This mean that you could get an error about a wrong dll format.

For 32 bit executables you need to use snap7.dll from \release\windows\Win32

For 64 bit executables you need to use snap7.dll from \release\windows\Win64

snap7.dll must be copied into the same folder of your compiled application (into \bin\Debug or bin\Release to understand).


The demos that you find into \examples\WinForm.net were purposely created with Visual Studio 2010. So you can load them with VS2010, VS2012, VS2013.

The Snap7.dll inside is a 32 bit library, you need to replace it, as said, if you compile your application for x64 or AnyCpu and your program runs into a 64 bit OS.

If you are using VS2008 you can download an Express edition of VS2013 then copy and paste the code.
Please don’t ask me to do this for you.




From 1.4.0 release all native types are supported (including extended S71200/1500 types). Please refer to the Client demo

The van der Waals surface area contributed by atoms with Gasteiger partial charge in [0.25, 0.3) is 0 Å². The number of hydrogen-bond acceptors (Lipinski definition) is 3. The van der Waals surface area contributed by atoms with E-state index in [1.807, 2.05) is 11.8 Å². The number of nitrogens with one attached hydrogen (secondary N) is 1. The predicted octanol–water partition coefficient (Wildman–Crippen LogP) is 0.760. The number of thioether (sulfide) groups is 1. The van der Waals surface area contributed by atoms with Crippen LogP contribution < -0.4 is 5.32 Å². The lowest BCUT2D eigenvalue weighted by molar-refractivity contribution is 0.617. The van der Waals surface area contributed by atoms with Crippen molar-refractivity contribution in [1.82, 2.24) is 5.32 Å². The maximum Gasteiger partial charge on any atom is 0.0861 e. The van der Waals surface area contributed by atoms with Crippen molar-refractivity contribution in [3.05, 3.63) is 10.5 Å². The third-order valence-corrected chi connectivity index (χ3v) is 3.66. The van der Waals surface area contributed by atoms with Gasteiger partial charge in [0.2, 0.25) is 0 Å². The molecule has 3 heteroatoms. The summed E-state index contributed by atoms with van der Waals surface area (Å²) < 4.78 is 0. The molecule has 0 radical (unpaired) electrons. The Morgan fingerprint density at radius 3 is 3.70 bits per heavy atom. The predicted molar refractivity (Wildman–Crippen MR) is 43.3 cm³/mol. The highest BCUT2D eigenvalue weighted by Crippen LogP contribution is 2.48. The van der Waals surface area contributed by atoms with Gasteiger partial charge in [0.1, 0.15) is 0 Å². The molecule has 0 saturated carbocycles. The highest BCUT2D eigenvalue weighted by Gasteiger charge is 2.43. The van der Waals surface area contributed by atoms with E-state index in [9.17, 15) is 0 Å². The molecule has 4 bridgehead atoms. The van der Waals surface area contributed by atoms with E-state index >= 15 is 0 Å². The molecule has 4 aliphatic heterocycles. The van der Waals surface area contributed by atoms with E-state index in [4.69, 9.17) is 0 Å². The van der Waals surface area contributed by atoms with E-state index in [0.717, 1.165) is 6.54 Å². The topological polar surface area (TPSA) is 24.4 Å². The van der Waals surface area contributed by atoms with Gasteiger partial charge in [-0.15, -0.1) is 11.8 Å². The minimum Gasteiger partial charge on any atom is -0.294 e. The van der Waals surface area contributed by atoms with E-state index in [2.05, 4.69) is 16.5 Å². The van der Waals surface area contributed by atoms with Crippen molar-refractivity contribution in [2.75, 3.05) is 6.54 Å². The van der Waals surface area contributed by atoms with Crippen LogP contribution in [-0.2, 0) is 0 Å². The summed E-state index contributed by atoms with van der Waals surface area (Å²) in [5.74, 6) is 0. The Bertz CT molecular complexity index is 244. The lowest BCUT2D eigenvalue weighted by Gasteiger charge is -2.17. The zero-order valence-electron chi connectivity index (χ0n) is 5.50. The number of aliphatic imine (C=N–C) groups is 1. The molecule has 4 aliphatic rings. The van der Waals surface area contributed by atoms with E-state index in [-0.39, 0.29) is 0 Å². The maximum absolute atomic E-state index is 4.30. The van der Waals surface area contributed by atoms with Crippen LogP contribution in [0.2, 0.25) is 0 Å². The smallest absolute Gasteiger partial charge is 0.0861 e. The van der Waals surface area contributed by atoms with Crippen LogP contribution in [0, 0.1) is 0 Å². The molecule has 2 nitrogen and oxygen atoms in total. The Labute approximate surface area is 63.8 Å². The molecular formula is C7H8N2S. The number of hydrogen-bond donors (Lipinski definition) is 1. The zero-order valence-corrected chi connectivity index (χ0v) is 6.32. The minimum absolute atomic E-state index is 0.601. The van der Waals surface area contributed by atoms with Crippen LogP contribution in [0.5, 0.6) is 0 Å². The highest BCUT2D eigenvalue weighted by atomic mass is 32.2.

Now, just a real example of how to read a S7 struct from a PLC using the new helper class (S7) in C# and VB.

Let’s suppose that we make a leak test on an automotive component and that we want to acquire the result of this test.

The data of this test consists of some values (Component serial number, Leak Value etc..) stored in DB 100 as in figure.

Every time a component is tested this struct is filled by the PLC and we want to read it into a .NET struct, picking the fields and adjusting their byte-order (the PLC is Big-Endian, the PC is Little-Endian, so the bytes must be reversed).

This is our C# sample struct:


public struct ComponentResult


     public String SerialNumber;   // Component Serial Number

     public int TestResult;        // Result code – 0:Unknown, 1:Good, 2:Scrap

     public single LeakDetected;   // Leak value [cc/min]

     public DateTime TestDateTime; // Test Timestamp